As you saw in the example above, large dog treats can be incredibly high in calories. Smaller treats are typically lower in calories, while still serving as a tasty reward for your dog. If you want to give several treats per day, it’s best to focus on a small treat, like the Milk-Bone Minis mentioned above, Hills Soft & Chewy Training Treats (opens in new tab) (3 calories each), or other low-calorie training treats.
While some treats make marketing claims about the beneficial ingredients they use in their treats, a well-balanced commercial dog food meets all of your dog’s nutritional needs. Your treats do not need to contain any supplements or special ingredients. Ignore the marketing hype and focus on calorie content when selecting a treat.
Which dog treats should I avoid?
While a focus on lower-calorie treats is key, there are other considerations that you should take into account when purchasing dog treats.
Avoid treats that are made in China: While some Chinese treats are fine for dogs, there have been several large-scale recalls involving treats made in China. Given that history, many veterinarians recommend that dog owners avoid treats from China at this time.
Avoid rawhides, unless your dog is under direct supervision: Rawhide treats are appealing to many dogs, but they are not risk-free. Many dogs break off fragments of rawhide and swallow them. While small bits of rawhide can be digestible, larger pieces can become lodged in the esophagus or intestine and cause serious problems. If you allow your dog to have rawhide chews, these chews should be taken away once they become small enough or fragmented enough that your dog could swallow pieces of rawhide.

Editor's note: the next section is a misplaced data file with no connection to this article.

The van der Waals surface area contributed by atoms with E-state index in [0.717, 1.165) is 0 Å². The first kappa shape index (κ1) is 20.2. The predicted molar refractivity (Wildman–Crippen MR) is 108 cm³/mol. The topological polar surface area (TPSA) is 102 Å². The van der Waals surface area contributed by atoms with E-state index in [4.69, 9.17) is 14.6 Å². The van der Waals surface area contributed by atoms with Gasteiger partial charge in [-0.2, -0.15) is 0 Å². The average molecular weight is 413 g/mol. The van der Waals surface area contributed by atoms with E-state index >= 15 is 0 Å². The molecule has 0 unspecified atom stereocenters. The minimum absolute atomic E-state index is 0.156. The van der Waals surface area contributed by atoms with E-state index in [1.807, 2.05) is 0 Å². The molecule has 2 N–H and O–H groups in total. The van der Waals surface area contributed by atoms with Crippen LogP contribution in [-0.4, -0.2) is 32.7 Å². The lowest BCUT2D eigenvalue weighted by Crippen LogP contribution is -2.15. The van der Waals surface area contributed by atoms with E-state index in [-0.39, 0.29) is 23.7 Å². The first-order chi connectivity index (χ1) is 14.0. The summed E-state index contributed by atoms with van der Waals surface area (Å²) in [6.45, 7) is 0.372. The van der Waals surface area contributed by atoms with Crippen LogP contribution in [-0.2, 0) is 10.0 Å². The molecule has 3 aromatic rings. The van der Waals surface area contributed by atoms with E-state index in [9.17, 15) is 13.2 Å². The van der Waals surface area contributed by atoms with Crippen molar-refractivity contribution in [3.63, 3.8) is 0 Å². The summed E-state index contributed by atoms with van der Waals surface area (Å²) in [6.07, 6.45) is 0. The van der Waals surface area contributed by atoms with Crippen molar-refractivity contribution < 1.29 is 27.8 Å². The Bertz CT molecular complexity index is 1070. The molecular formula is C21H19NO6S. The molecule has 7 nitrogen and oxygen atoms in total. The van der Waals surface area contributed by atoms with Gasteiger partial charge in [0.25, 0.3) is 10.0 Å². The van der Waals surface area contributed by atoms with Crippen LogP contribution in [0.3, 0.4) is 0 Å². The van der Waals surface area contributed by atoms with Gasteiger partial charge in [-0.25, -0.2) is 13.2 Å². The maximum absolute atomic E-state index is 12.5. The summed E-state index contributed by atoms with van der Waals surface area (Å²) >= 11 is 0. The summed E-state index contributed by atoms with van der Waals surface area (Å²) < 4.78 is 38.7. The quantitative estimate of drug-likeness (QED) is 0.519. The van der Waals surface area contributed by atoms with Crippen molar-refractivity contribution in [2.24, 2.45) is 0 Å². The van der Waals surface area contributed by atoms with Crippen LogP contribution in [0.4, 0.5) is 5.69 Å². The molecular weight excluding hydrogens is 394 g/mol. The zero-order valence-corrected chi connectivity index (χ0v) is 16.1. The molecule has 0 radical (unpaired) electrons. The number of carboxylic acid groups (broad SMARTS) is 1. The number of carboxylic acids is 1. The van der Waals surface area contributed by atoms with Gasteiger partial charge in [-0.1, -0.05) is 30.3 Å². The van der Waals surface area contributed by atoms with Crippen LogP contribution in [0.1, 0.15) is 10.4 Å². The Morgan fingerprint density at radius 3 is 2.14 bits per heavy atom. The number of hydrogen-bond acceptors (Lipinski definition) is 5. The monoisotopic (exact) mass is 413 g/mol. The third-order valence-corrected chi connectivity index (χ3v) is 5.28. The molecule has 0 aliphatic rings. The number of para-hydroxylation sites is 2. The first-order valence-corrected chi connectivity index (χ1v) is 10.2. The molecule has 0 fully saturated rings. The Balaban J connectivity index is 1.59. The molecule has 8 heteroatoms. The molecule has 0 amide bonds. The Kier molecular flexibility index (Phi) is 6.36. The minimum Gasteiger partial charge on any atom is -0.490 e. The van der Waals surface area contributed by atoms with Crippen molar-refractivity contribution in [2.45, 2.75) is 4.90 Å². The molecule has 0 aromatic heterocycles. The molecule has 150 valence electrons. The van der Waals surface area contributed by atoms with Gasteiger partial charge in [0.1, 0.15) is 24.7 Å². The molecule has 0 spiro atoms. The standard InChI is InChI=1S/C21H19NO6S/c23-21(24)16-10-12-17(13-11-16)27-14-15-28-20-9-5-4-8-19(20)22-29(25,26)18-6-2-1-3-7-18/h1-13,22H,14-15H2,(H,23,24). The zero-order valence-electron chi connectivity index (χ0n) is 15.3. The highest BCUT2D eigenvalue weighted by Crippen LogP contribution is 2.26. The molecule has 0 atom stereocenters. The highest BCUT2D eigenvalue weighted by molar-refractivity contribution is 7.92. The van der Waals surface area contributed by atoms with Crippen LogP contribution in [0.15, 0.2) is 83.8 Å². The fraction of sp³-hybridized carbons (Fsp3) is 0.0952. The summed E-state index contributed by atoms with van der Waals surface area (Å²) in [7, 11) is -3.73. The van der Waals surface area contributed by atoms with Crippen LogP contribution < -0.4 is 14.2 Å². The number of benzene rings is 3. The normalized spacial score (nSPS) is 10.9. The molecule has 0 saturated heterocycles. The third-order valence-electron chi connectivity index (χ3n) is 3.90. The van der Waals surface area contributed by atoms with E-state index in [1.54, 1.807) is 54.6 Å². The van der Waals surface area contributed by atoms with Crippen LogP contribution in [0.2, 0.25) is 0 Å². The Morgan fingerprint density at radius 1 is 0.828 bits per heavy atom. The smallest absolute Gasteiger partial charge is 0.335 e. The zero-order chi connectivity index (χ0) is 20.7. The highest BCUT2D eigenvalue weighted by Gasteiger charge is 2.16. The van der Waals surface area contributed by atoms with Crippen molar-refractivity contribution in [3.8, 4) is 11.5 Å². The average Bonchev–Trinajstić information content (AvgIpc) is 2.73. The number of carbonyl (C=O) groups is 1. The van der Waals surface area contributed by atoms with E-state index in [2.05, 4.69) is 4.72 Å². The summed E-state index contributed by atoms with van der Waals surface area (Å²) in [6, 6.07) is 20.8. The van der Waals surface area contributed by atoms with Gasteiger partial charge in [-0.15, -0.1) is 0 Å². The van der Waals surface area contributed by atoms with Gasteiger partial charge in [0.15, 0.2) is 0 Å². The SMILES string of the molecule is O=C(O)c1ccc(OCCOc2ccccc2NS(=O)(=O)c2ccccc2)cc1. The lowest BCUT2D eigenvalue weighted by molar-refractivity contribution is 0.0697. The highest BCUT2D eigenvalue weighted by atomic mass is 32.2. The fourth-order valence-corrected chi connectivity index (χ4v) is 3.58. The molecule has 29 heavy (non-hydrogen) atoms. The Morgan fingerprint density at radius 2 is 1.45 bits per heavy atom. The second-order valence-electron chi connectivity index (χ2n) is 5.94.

Avoid animal bones: Dogs should not be allowed to chew on animal bones. Raw bones carry a risk of food-borne infection, such as salmonella. Cooked bones can easily splinter, causing damage to your dog’s mouth and internal organs. Any bone, raw or cooked, can potentially lead to dental fractures and intestinal blockages.
Give “people food” with caution: Some individuals use human foods, such as baby carrots or green beans, as treats for their dogs. While baby carrots and green beans can be a low-calorie treat alternative that is enjoyed by many dogs, other human foods may be less appropriate. Talk to your veterinarian before feeding any human food to your pet, to ensure that you don’t feed your dog something that is toxic or that may be harmful to your dog’s health.
Conclusion: Be mindful of your dog’s treats
When contemplating how many treats per day for a dog is appropriate, it’s important to consider the goal of treats. Treats are primarily intended to reward your dog for good behavior and cement the bond that you and your dog have with each other. They don’t necessarily have to be “healthy,” as long as they are eaten in moderation and free of harmful ingredients. Ensure that treats constitute no more than 10% of your dog’s diet, with the rest of your dog’s diet made up of nutritious, balanced, and complete dog food. This way, you can ensure that your dog’s needs are being met while still providing room for a fun splurge in the form of a treat.
Dr. Barnette is a graduate of the University of Florida, where she received both her B.S. in Zoology and her Doctor of Veterinary Medicine (DVM). She has 15 years of clinical experience as a small animal veterinarian, treating dogs, cats, and occasional exotic patients. She now works as a freelance veterinary writer, creating educational content for veterinarians, veterinary team members, and dedicated pet owners. Dr. Barnette lives in southwest Florida with her husband and daughter (plus two cats, a dog, and a rescued dove!) and enjoys kayaking, biking, and hiking. Learn more about Dr. Barnette at www.linkedin.com/in/catherinebarnette.